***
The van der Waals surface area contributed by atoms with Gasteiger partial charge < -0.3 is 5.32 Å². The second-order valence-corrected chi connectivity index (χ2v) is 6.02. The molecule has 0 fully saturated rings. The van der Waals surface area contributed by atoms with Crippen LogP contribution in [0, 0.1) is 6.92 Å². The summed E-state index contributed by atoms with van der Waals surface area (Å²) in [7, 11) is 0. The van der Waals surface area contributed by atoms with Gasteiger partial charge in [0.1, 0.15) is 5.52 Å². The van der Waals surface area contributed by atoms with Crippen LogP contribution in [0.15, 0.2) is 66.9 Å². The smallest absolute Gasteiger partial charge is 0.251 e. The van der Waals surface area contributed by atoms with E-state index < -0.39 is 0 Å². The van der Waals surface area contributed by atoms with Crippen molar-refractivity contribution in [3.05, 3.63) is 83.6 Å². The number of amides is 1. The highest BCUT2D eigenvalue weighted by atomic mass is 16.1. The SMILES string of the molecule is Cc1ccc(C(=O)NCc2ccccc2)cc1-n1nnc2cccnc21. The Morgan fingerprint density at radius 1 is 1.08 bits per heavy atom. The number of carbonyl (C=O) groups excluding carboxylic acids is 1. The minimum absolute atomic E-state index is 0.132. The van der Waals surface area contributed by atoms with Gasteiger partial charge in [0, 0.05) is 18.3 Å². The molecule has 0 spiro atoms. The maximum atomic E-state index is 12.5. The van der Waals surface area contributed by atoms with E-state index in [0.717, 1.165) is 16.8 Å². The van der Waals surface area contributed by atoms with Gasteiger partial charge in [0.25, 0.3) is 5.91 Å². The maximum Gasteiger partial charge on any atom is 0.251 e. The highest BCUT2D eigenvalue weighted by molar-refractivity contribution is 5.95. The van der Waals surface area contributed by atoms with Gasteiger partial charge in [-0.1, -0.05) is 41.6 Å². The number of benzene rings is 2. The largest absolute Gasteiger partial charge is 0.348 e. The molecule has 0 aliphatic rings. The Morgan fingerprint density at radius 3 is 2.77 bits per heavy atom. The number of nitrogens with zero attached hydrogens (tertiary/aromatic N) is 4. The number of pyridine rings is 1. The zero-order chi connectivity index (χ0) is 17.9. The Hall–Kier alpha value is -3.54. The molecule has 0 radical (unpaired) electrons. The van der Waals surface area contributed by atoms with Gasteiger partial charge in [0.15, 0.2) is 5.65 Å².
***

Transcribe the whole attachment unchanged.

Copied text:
The van der Waals surface area contributed by atoms with Gasteiger partial charge < -0.3 is 5.32 Å². The second-order valence-corrected chi connectivity index (χ2v) is 6.02. The molecule has 0 fully saturated rings. The van der Waals surface area contributed by atoms with Crippen LogP contribution in [0, 0.1) is 6.92 Å². The summed E-state index contributed by atoms with van der Waals surface area (Å²) in [7, 11) is 0. The van der Waals surface area contributed by atoms with Gasteiger partial charge in [0.1, 0.15) is 5.52 Å². The van der Waals surface area contributed by atoms with Crippen LogP contribution in [0.15, 0.2) is 66.9 Å². The smallest absolute Gasteiger partial charge is 0.251 e. The van der Waals surface area contributed by atoms with E-state index < -0.39 is 0 Å². The van der Waals surface area contributed by atoms with Crippen molar-refractivity contribution in [3.05, 3.63) is 83.6 Å². The number of amides is 1. The highest BCUT2D eigenvalue weighted by atomic mass is 16.1. The SMILES string of the molecule is Cc1ccc(C(=O)NCc2ccccc2)cc1-n1nnc2cccnc21. The Morgan fingerprint density at radius 1 is 1.08 bits per heavy atom. The number of carbonyl (C=O) groups excluding carboxylic acids is 1. The minimum absolute atomic E-state index is 0.132. The van der Waals surface area contributed by atoms with Gasteiger partial charge in [0, 0.05) is 18.3 Å². The molecule has 0 spiro atoms. The maximum atomic E-state index is 12.5. The van der Waals surface area contributed by atoms with E-state index in [0.717, 1.165) is 16.8 Å². The van der Waals surface area contributed by atoms with Gasteiger partial charge in [0.25, 0.3) is 5.91 Å². The maximum Gasteiger partial charge on any atom is 0.251 e. The highest BCUT2D eigenvalue weighted by molar-refractivity contribution is 5.95. The van der Waals surface area contributed by atoms with Gasteiger partial charge in [-0.1, -0.05) is 41.6 Å². The number of benzene rings is 2. The largest absolute Gasteiger partial charge is 0.348 e. The molecule has 0 aliphatic rings. The Morgan fingerprint density at radius 3 is 2.77 bits per heavy atom. The number of nitrogens with zero attached hydrogens (tertiary/aromatic N) is 4. The number of pyridine rings is 1. The zero-order chi connectivity index (χ0) is 17.9. The Hall–Kier alpha value is -3.54. The molecule has 0 radical (unpaired) electrons. The van der Waals surface area contributed by atoms with Gasteiger partial charge in [0.15, 0.2) is 5.65 Å².